Over the years, I’ve intentionally become more organized. I keep careful track of my appointments. I schedule my tasks. I have a daily “to-do” list, and I am always looking for ways to get more done. However, it was only recently that I created my first “NOT to-do” list. That list almost immediately became my favorite productivity tool.
I was first introduced to the idea of a “not to-do” list by Martha Beck in a magazine article published more than 10 years ago. She pointed out that our normal approach always adds stuff. We’re always giving ourselves something more to do. She argued that a “not to-do” list is essential for reducing stress. Her hilarious take on this list included four items:
1) Not to do anything for her kids that they could do for themselves,
2) Not to kill herself to make a living,
3) Not to force herself to seek “value-added” leisure-time activities, and
4) Not to try to please all of the people all of the time.
More recently, I read a blog post on this topic written by Michael Hyatt. He described how people who are getting results are given more and more responsibility. He shared his own “not to-do” list which he created after a promotion, when he had to be intentional about letting go of his former job’s duties. Yet, he also emphasized that a “not to-do” list is for anyone who wants to maintain balance.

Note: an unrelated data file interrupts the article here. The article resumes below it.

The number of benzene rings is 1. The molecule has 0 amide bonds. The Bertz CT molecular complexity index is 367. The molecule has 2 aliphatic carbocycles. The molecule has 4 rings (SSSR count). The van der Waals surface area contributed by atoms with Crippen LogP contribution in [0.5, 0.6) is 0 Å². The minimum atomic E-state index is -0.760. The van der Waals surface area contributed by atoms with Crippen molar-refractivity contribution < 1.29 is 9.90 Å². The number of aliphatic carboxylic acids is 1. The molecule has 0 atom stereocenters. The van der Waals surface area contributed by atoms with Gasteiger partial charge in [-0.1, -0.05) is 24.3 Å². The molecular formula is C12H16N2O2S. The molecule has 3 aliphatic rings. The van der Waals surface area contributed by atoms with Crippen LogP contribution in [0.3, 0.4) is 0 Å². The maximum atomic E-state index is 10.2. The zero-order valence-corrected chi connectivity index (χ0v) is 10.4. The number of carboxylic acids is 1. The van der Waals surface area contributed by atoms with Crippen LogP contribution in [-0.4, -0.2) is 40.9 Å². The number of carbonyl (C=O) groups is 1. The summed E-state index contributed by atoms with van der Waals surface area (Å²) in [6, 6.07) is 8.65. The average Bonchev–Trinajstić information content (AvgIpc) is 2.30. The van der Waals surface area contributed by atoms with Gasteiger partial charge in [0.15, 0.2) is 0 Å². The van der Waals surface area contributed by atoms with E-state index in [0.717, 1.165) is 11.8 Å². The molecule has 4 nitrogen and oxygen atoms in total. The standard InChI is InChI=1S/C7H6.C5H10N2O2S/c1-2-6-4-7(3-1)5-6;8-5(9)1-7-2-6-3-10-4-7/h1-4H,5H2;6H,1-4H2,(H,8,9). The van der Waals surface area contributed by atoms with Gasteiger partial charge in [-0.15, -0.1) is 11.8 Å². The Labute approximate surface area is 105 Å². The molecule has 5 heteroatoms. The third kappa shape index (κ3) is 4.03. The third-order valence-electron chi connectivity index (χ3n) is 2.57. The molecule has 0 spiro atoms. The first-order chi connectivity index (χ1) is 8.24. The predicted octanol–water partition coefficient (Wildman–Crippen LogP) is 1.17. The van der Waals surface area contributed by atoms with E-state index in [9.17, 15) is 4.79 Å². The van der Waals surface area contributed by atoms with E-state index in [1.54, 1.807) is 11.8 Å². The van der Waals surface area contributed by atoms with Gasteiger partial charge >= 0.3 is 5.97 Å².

I even had a mentor hint at this, while I was in grad school. He suggested that maybe I was trying to do too much. Maybe, instead of being frustrated by all the things I wasn’t getting done, I should just stop trying to do them.
Honestly, the message fell on deaf ears. Until a few weeks ago, when I read this quote:
“The art of leadership is saying no, not yes. It is very easy to say yes.” – Tony Blair
Somehow, this hit home. To lead MYSELF effectively, it was time to make some difficult decisions. To start saying no.
So, I finally did. Here are some of the wonderful things I am intentionally saying no to:
No to running an nutrition business
No to writing a daily blog
No to building a online platform
No to taking a course on writing
No to attending a speaking conference
No to training for a fitness competition
No to starting a nonprofit
These are great things. Things I WANT to do. But I’ve said no. And I’m so glad I did!
In the short time since I wrote my list, I’ve discovered that my list has given me three things:
1. The opportunity to say yes. Yes to finishing my dissertation. Yes to caring for my dying mother. These things matter most right now. My “not to-do” list has made my priorities crystal clear.
2. Peace. Honestly, many of the things on my “not to-do” list are things I was only pretending to do. I wasn’t doing them. I was just wishing to do them and beating myself up for not doing them. My “not to-do” list has allowed me to grieve the opportunities I’m choosing not to take right now. To grieve them and to let the stress and guilt go.
3. Focus. My increased clarity and reduced stress have made it easier for me to focus. I know what I need to accomplish. My distractions, even the wonderful ones, have been cleared away. And I’m even more excited to accomplish my current goals.
What is one item you would put on a “not to-do” list?